This year’s Father’s Day it is going to be different.  I am not going to spend time thinking about how Sai might not have been here but spend time celebrating him and what he has overcome.  Being a heart dad has taught me a lot.  This year I am not going to reflect on any sadness.  I am going to concentrate on how we can make a positive difference.  I am going to reflect on how Sai has changed our lives for the better and made us better people.  I believe that everything happens for a reason and that Sai is right where he is supposed to be (with us). Sai has shown us how to be strong, persevere, and never give up.  This year, even though he will fight with all of his might (he is quite independent), I want to hold him, hug him, and have him sleep on my shoulder.  I want to show him how much we love him and that we will do anything and everything to make sure he is OK.

My wife and I are forever changed as people.  We are humbled at the strength of heart kids and parents.  Through all this we have learned to not take life for granted, appreciate everything around us, and that miracles do happen.  We also realized that we are not alone and that there is so much help and support available.  I am not sure we would have gotten through this without the help from our family, friends, and support groups.  I never understood what people meant when they said that heart warriors are different, don’t underestimate them or give up on them, but now I do.

When we met with the surgeon prenatally he stated one thing that has really resonated with me in recent months.  He stated, “If he[Sai] is going to keep fighting, we need to fight for him”.  My wife and I have tried to expand on this and broaden it, so that we fight for all heart warriors.  Through this process we have met so many amazing kids and parents that have gone through or are going through so much more than we did.  My hope is that sharing our story helps another heart dad (or mom) to know that they are not alone, that there is support and help.  You may feel lost and alone, but there is a huge heart family out here that understands what you are going through.

Today Sai is doing incredibly well, even the doctors are amazed.  As we continue to educate ourselves and ask our doctors more specific questions, we have learned that Sai’s heart anatomy is pretty unique but functioning much better than expected.  It is scary to me that medical science does not have answers on why his heart defects occurred, why he is doing so well, or how he will do in the future.  I fear what the future may bring; I have so many thoughts that go through my head.  I don’t know if I am ready to hear the words “it is time,” but I know that we will do everything in our power to fight for Sai and that we are surrounded by people who are also fighting with us.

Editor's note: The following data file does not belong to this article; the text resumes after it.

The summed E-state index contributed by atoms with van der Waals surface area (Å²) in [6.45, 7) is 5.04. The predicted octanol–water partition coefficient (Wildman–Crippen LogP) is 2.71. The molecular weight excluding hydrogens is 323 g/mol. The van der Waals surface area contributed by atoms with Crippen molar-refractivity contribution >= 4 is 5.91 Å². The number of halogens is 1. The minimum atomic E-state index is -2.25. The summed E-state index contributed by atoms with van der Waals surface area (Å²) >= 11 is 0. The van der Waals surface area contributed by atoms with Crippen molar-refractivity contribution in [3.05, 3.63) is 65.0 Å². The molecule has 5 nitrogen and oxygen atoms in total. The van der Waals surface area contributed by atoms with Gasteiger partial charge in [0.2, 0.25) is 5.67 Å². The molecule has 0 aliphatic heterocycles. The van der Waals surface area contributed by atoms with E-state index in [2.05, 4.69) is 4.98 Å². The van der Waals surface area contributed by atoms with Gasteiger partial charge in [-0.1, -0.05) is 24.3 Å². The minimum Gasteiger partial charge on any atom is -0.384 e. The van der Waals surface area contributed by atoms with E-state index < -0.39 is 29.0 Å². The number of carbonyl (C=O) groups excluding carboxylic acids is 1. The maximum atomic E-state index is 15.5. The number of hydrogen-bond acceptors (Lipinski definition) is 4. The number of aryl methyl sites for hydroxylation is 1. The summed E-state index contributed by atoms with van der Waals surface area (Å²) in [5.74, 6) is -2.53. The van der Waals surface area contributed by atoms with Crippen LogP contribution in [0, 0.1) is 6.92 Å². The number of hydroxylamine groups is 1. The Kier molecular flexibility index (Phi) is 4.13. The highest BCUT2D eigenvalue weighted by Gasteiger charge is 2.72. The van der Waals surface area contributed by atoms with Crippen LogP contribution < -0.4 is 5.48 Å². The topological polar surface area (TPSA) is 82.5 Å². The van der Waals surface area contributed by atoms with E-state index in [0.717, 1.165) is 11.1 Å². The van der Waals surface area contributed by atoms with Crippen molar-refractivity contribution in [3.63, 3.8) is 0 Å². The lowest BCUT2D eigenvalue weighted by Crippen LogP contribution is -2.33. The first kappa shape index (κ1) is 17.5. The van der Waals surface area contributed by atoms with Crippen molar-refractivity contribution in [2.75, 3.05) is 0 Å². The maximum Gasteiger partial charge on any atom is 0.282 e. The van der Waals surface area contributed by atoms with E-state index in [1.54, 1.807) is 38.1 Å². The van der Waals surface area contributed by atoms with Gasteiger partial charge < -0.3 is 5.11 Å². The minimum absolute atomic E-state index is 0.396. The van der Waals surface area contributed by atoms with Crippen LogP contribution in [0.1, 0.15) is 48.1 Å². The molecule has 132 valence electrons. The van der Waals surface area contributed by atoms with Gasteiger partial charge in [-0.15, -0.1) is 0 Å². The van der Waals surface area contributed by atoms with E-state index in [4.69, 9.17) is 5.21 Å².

Happy Father’s Day to all the heart dads out there, remember we too have a voice.

 

 

 

Amit Shah is a husband and a father of a headstrong son, Sai, who has multiple heart defects.  He is pretty convinced that Sai is trying to take over the world.  Amit is trying to navigate life as a new parent and a child with CHDs.  He hopes through spreading awareness and knowledge of CHD that doctors and researchers can eventually find a cure.

Father’s Day – Joe’s Dad

In May, PCHA honored Heart Moms for Mother’s Day. This month, we’re taking time to shine a light on the great Heart Dads out there, who conquer CHD along side us and are often unsung in the fight. This week, Joe Valente, an adult CHD patient, thanks his dad for the sacrifices he made a long the way and talks about why sometimes men seem to be in the background when it comes to  the CHD Family journey.

 

My father used to have a fond place for box kites and I remember many a summer being dragged across the windy beaches of Northern California by his kites.

As I sit hear with my next chapter in my CHD journey unfolding I am reminded of all that has been sacrificed to get me here and as Father’s Day is approaching it is hard to not think of all the CHD dads that make this world go around including my own. The world of Congenital Heart Disease is in a rapid state of flux. Since the day I was born over 36 years ago survival rates for critical congenital heart defects have improved beyond belief, but maybe more importantly the community of patients and parents that are able to connect through the internet and organizations like the PCHA have drastically changed the knowledge and support for everyone affected by CHD.

Being a male in the CHD world is difficult, there are not many emotional resources for the men that need support, the fathers who are helping their child fight, or those that are grieving a loss. Maybe it is our own doing and what society expects from us, but it is often a lonely road to walk. I enjoy seeing the fathers that are public about their battles and the men that share their journey with CHD with the world. So, while so much has changed the men are often stuck in yesteryear as they are expected to be strong through all else and have little escape or resources to coupe with daily struggles that accompany CHD.